Fool-Proof Thanksgiving Turkey: Show the Bird Who's Boss!

by Pat Martin November 03, 2016

Fool-Proof Turkey | Thanksgiving | Recipe | Wayward Gourmet | Brining

Deep Breaths, Everything's Gonna Be Alright!

A huge meal, football, and leftovers (then maybe a little shopping at midnight.) Who doesn't love Thanksgiving? It's literally a judgement free zone to gorge yourself on turkey then slip nicely into a tryptophan coma.

So why is Thanksgiving such a stressful holiday?  Well, for some people, it's having to spend the day with relatives they wouldn't be caught in public with (remember when Uncle Bruce came to dinner with the boot on his head?) But for others, the stress comes from having to cook a huge meal for a butt-load of people who have spent the morning drinking and yelling at the floats on the Macy's Parade.

I mean, if it meant boiling a couple pounds of pasta and pouring some jarred marinara over it, sure, things wouldn't be so bad. But, nooOOoo, Thanksgiving requires you to mash potatoes, cook stuffing, bake pie, the list goes on. But the mother of all the difficult tasks is roasting the turkey.

The thought of cooking a turkey can make a grown man cry, send any person into the fetal position and loathe the day they told their family "why don't we have Thanksgiving at our place?"

So why is this? Why is turkey such a pain in the fanny?  Well, for starters, they're generally pretty big and with any meat, you need to get it to a certain temperature to have it safe to eat.  Unfortunately, by the time the inside is cooked, the meat on the outside might as well be shoe leather.

Ok, so with the negative stuff out of the way, here's our foolproof secret to roasting the perfect turkey for your next Thanksgiving meal:

One word: Brining

Brining is the age old technique of soaking something in a salt solution for a given period of time. It's insanely easy and will have Grandpa Joe asking "why is this turkey so much better than last year's?"

Brining works in a couple of ways that have some serious science behind them. All you have to know is that brining helps your turkey retain moisture while tenderizing the proteins. Done and done.

Be sure to read through all the steps before starting out. There's a lot to cover but it's not nearly as bad as it seems.

Here's what you need:

  • A bigass food-safe bucket or stockpot (I'm talking big, like the 5 gallon ones you can get at Home Depot. Trust me, it's worth it)
  • 1 gallon of chicken or vegetable broth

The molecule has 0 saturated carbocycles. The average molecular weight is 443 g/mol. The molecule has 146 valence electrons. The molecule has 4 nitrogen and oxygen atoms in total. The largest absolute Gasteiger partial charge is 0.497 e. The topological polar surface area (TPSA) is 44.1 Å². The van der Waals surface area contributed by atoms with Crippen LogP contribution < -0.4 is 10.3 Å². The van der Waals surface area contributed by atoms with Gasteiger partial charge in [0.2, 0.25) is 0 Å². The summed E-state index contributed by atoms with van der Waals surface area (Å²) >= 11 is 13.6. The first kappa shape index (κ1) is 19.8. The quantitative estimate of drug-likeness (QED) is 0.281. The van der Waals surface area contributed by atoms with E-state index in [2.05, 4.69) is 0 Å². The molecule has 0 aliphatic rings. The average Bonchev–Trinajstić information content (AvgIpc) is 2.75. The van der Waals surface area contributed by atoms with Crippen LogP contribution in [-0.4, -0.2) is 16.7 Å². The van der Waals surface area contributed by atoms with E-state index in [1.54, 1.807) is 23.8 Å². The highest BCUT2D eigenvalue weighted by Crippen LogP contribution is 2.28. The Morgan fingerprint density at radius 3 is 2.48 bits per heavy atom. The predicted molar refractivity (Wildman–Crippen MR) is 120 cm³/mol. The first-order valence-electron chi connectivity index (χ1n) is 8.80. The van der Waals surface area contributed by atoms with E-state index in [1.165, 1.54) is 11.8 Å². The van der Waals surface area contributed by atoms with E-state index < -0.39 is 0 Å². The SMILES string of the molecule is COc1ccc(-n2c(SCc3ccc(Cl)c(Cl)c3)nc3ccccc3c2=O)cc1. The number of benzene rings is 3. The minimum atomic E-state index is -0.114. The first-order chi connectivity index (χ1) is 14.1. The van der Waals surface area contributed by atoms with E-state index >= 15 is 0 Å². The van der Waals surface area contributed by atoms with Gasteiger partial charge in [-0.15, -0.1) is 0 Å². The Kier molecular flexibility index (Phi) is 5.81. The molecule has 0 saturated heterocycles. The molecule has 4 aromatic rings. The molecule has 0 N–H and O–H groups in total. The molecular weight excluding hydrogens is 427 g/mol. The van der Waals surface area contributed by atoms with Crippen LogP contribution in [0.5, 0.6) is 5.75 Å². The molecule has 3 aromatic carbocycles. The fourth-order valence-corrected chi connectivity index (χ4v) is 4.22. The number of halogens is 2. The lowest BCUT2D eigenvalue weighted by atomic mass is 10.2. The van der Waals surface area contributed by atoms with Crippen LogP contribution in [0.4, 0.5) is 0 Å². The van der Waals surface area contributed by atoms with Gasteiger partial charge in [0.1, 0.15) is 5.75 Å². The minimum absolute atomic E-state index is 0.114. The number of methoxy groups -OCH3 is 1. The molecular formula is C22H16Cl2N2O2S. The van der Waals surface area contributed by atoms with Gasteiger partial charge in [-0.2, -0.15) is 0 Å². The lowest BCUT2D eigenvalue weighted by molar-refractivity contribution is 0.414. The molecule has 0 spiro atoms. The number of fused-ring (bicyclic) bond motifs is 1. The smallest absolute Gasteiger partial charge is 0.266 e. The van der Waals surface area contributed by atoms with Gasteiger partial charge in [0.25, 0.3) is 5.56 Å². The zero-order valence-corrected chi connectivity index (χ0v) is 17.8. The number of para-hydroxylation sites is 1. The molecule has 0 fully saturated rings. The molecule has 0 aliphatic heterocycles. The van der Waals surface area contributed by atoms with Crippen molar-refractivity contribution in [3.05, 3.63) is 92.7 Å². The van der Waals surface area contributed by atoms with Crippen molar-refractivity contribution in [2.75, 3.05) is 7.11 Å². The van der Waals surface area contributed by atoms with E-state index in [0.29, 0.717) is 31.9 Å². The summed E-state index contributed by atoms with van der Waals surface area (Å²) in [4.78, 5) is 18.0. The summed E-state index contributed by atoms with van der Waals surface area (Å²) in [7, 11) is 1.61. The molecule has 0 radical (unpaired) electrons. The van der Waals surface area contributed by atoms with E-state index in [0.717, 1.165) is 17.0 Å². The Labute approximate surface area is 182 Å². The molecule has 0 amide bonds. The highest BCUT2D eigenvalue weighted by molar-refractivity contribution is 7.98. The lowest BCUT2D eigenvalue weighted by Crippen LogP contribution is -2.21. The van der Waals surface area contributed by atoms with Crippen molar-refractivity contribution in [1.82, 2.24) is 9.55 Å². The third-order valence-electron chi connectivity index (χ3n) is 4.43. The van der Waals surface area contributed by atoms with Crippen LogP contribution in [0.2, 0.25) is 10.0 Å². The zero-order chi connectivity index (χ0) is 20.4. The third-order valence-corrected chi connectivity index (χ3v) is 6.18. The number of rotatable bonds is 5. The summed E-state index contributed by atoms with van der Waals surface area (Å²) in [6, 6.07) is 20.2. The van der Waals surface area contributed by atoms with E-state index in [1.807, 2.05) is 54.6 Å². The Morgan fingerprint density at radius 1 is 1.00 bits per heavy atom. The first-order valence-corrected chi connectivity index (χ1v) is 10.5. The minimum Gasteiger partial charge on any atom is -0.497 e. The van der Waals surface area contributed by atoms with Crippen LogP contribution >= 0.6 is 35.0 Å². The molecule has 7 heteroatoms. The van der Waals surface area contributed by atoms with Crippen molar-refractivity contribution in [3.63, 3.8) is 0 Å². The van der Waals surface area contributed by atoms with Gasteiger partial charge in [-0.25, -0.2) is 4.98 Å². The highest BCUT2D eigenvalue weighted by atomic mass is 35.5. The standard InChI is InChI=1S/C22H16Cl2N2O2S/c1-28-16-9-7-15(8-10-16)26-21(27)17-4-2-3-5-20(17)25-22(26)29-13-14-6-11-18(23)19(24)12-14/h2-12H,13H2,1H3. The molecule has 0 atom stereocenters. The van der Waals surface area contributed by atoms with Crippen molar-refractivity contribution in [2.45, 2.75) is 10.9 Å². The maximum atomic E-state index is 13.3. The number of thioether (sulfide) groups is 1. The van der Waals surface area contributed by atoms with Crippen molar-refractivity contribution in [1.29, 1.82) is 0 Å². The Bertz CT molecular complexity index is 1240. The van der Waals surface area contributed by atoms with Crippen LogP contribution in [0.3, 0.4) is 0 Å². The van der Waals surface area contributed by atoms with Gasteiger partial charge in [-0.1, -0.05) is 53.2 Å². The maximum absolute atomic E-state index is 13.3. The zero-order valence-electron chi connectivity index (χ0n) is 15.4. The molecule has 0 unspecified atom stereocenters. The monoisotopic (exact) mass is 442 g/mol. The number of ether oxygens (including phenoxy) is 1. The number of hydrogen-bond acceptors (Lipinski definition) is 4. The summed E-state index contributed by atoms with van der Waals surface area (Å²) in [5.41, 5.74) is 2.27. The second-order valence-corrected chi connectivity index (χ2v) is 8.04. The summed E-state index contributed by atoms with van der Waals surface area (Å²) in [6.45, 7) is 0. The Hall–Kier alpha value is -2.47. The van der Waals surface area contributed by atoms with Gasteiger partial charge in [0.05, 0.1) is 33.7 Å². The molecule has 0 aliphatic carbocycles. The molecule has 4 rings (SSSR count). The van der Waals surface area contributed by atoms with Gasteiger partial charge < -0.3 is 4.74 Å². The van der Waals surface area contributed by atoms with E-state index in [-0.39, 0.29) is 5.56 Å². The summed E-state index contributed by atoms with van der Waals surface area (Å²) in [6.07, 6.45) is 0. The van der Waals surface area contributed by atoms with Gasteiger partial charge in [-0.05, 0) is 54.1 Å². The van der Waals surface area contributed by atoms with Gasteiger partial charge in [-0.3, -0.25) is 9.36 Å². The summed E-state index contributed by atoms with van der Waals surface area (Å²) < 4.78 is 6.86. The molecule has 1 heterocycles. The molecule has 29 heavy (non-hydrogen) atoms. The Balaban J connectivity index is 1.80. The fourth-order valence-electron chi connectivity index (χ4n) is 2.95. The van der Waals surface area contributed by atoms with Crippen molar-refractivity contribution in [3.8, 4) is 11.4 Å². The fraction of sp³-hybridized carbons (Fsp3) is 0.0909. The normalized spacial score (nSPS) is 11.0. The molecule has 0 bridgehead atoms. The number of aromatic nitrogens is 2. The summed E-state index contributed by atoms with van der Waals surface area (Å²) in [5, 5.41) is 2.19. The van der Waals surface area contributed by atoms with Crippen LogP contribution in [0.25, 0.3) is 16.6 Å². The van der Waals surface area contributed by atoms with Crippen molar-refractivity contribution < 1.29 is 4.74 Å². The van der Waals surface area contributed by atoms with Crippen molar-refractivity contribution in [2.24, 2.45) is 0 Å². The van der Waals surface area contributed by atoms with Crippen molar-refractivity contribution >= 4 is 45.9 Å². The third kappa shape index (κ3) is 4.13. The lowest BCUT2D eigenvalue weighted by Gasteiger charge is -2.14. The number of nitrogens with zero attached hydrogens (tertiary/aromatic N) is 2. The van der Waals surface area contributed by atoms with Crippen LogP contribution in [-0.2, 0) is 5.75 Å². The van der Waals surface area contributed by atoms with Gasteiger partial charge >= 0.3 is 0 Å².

• 1 cup of sea salt
  • 1 gallon ice water
  • 1, 10-15 lb turkey (duh)
  • Large roasting pan
  • Meat thermometer (this is key!)

Here's what you do:

  1. In a large stockpot, combine the broth and sea salt.
  2. Heat over medium heat, stirring every now and then until salt is dissolved or liquid is boiling.
  3. Remove from the pot from heat and allow to cool to room temp.
  4. Place your turkey into your bigass bucket with the cavity facing upwards.
  5. Slowly pour in broth mixture followed by ice water. Try to get the entire bird submerged.
  6. Place bucket in refrigerator overnight or up to 3 days in advance.
  7. On the big day, remove the turkey from brine and place into a roasting pan with a rack inside to keep the bird elevated from the juices that render off.
  8. Pat the turkey dry and season with salt and pepper or your favorite poultry seasoning. Our favorite seasoning for all things bird is our own Nobody Calls Me Chicken blend. It's perfectly balanced with herbs and spices with just a hint of lemon zest. Simply rub a generous amount of the blend over every surface of the turkey until it's been nicely coated. You can also mix the blend with a little melted butter or olive oil to help it all stick.
  9. THAT'S IT!  Well, the hard part that is. All you have to do is preheat your oven to 350 degrees F and roast uncovered 3 1/2 to 4 hours until the internal temperature of the thigh reaches 180 degrees F. 
  10. Periodically baste the turkey with the drippings that fall into the pan to keep that bad boy moist and flavorful.
  11. Allow the bird to stand about 30 minutes before carving.

This may seem like a lot of steps, but I really wanted to make sure everything was covered. It's really not so bad once you realize there's only about 4 major things to do. Everything else is just me being long-winded with directions. I genuinely hope this helps you in your Thanksgiving feast prep as it's truly an awesome time of year to spend with friends and family, not one to spend stuck in the kitchen. Unless, of course, Uncle Bruce decides to wear the boot on his head again...

Let us know how it turned out, we love to see your creations on Instagram #WaywardGourmet and Twitter @WaywardGourmet. Send em to us and we'll post your deliciousness on our site. 

 

 



Pat Martin
Pat Martin

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